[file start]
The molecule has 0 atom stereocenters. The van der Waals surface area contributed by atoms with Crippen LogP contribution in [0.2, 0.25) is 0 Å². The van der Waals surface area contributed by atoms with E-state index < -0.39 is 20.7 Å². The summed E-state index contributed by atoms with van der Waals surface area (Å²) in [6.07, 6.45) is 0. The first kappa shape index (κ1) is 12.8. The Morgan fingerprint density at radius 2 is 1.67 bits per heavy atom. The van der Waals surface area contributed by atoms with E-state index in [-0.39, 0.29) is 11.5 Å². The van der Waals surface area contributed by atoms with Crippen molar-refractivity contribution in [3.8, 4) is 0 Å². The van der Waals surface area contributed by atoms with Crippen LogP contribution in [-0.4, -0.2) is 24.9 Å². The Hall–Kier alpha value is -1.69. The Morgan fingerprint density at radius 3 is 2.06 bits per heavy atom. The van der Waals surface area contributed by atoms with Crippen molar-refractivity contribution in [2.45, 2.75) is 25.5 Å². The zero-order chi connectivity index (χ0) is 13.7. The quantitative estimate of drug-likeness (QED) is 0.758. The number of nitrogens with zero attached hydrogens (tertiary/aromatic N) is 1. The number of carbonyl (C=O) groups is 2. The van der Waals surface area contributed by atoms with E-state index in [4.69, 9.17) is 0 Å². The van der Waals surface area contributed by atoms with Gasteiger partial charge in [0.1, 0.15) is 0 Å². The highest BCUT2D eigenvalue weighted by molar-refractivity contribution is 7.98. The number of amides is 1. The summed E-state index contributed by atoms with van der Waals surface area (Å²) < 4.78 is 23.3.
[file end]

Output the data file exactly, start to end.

The molecule has 0 atom stereocenters. The van der Waals surface area contributed by atoms with Crippen LogP contribution in [0.2, 0.25) is 0 Å². The van der Waals surface area contributed by atoms with E-state index < -0.39 is 20.7 Å². The summed E-state index contributed by atoms with van der Waals surface area (Å²) in [6.07, 6.45) is 0. The first kappa shape index (κ1) is 12.8. The Morgan fingerprint density at radius 2 is 1.67 bits per heavy atom. The van der Waals surface area contributed by atoms with E-state index in [-0.39, 0.29) is 11.5 Å². The van der Waals surface area contributed by atoms with Crippen molar-refractivity contribution in [3.8, 4) is 0 Å². The van der Waals surface area contributed by atoms with Crippen LogP contribution in [-0.4, -0.2) is 24.9 Å². The Hall–Kier alpha value is -1.69. The Morgan fingerprint density at radius 3 is 2.06 bits per heavy atom. The van der Waals surface area contributed by atoms with Crippen molar-refractivity contribution in [2.45, 2.75) is 25.5 Å². The zero-order chi connectivity index (χ0) is 13.7. The quantitative estimate of drug-likeness (QED) is 0.758. The number of nitrogens with zero attached hydrogens (tertiary/aromatic N) is 1. The number of carbonyl (C=O) groups is 2. The van der Waals surface area contributed by atoms with E-state index in [4.69, 9.17) is 0 Å². The van der Waals surface area contributed by atoms with Gasteiger partial charge in [0.1, 0.15) is 0 Å². The highest BCUT2D eigenvalue weighted by molar-refractivity contribution is 7.98. The number of amides is 1. The summed E-state index contributed by atoms with van der Waals surface area (Å²) < 4.78 is 23.3.